Re: [HACKERS] Bug: Buffer cache is not scan resistant

2007-03-05 Thread Luke Lonergan
The Postgres shared buffer cache algorithm appears to have a bug. When there is a sequential scan the blocks are filling the entire shared buffer cache. This should be fixed. No, this is not a bug; it is operating as designed. The point of the current bufmgr algorithm is to

Re: [HACKERS] Bug: Buffer cache is not scan resistant

2007-03-05 Thread Mark Kirkwood
Gavin Sherry wrote: On Mon, 5 Mar 2007, Mark Kirkwood wrote: To add a little to this - forgetting the scan resistant point for the moment... cranking down shared_buffers to be smaller than the L2 cache seems to help *any* sequential scan immensely, even on quite modest HW: (snipped) When

Re: [HACKERS] Bug: Buffer cache is not scan resistant

2007-03-05 Thread Luke Lonergan
Hi Mark, lineitem has 1535724 pages (11997 MB) Shared Buffers Elapsed IO rate (from vmstat) -- --- - 400MB 101 s122 MB/s 2MB 100 s 1MB 97 s 768KB93 s 512KB86 s 256KB77 s

Re: [HACKERS] Bug: Buffer cache is not scan resistant

2007-03-05 Thread Gregory Stark
Luke Lonergan [EMAIL PROTECTED] writes: The evidence seems to clearly indicate reduced memory writing due to an L2 related effect. You might try using valgrind's cachegrind tool which I understand can actually emulate various processors' cache to show how efficiently code uses it. I haven't

[HACKERS] Aggressive freezing in lazy-vacuum

2007-03-05 Thread ITAGAKI Takahiro
Jim C. Nasby [EMAIL PROTECTED] wrote: * Aggressive freezing we will use OldestXmin as the threshold to freeze tuples in dirty pages or pages that have some dead tuples. Or, many UNFROZEN pages still remain after vacuum and they will cost us in the next vacuum preventing XID wraparound.

[HACKERS] Stream bitmaps

2007-03-05 Thread Heikki Linnakangas
Hi all, I'd like to see the indexam API changes needed by the bitmap indexam to be committed soon. Has anyone looked at the proposed API in the latest patch? Any thoughts? I'm quite happy with it myself, with a few reservations: - All the getbitmap implementations except the new bitmap

Re: [HACKERS] Stream bitmaps

2007-03-05 Thread Gavin Sherry
Heikki, On Mon, 5 Mar 2007, Heikki Linnakangas wrote: Hi all, I'd like to see the indexam API changes needed by the bitmap indexam to be committed soon. Has anyone looked at the proposed API in the latest patch? Any thoughts? Thanks for looking at it! I'm quite happy with it myself,

[HACKERS] XQuery or XPathサポート

2007-03-05 Thread Tatsuo Ishii
Is there any plan for supporting XQuery or XPath in 8.3? -- Tatsuo Ishii SRA OSS, Inc. Japan ---(end of broadcast)--- TIP 1: if posting/reading through Usenet, please send an appropriate subscribe-nomail command to [EMAIL PROTECTED] so that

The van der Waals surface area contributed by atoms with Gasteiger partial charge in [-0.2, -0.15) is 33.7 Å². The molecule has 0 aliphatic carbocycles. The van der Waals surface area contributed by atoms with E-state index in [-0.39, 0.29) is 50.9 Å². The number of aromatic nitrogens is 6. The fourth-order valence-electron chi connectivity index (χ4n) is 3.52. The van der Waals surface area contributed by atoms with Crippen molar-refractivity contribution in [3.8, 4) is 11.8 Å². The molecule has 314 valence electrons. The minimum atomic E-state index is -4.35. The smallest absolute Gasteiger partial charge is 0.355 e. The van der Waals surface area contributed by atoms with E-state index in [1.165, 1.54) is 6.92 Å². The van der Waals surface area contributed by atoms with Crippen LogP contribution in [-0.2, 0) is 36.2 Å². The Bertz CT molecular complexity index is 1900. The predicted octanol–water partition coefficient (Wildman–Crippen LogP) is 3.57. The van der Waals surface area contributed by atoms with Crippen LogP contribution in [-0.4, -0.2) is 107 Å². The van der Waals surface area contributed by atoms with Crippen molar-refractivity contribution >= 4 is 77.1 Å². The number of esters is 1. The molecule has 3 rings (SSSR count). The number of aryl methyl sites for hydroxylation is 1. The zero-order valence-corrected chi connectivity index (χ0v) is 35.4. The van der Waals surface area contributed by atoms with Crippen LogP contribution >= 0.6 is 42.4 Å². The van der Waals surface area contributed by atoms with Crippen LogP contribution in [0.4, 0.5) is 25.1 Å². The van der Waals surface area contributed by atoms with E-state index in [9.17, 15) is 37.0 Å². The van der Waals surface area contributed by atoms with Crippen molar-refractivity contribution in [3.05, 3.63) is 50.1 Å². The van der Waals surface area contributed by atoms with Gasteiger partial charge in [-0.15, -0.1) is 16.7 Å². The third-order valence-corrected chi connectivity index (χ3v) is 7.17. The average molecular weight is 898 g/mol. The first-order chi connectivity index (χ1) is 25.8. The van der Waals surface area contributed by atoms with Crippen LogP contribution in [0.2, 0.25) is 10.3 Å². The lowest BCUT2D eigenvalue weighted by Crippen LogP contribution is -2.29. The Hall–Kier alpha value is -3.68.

[HACKERS] Re: [HACKERS] XQuery or XPathサポート

2007-03-05 Thread Nikolay Samokhvalov
On 3/5/07, Tatsuo Ishii [EMAIL PROTECTED] wrote: Is there any plan for supporting XQuery or XPath in 8.3? I've submitted patch for simple XPath 1.0 support (based on libxml2): http://archives.postgresql.org/pgsql-patches/2007-03/msg00088.php This function does XML parsing at query time. So,

Re: [HACKERS] Re: [HACKERS] XQuery or XPathサポート

2007-03-05 Thread Tatsuo Ishii
From: Nikolay Samokhvalov [EMAIL PROTECTED] Subject: [HACKERS] Re: [HACKERS] XQuery or XPathサポート Date: Mon, 5 Mar 2007 14:51:43 +0300 Message-ID: [EMAIL PROTECTED] On 3/5/07, Tatsuo Ishii [EMAIL PROTECTED] wrote: Is there any plan for supporting XQuery or XPath in 8.3? I've submitted patch

[HACKERS] Re: [HACKERS] Re: [HACKERS] XQuery or XPathサポート

2007-03-05 Thread Nikolay Samokhvalov
On 3/5/07, Tatsuo Ishii [EMAIL PROTECTED] wrote: From: Nikolay Samokhvalov [EMAIL PROTECTED] I've submitted patch for simple XPath 1.0 support (based on libxml2): http://archives.postgresql.org/pgsql-patches/2007-03/msg00088.php But contrib/README.xml2 stated: This version of the XML

[HACKERS] [ANN] SE-PostgreSQL 8.2.3-1.0 alpha release

2007-03-05 Thread KaiGai Kohei
SE-PostgreSQL 8.2.3-1.0 alpha was released as follows. The purpose of this version is to get any feedback from the open source community like requirements, your opinion, bug reports and so on. The developer welcomes anything to improve.

Re: [HACKERS] Re: [HACKERS] XQuery or XPathサポート

2007-03-05 Thread Tatsuo Ishii
On 3/5/07, Tatsuo Ishii [EMAIL PROTECTED] wrote: From: Nikolay Samokhvalov [EMAIL PROTECTED] I've submitted patch for simple XPath 1.0 support (based on libxml2): http://archives.postgresql.org/pgsql-patches/2007-03/msg00088.php But contrib/README.xml2 stated: This version of the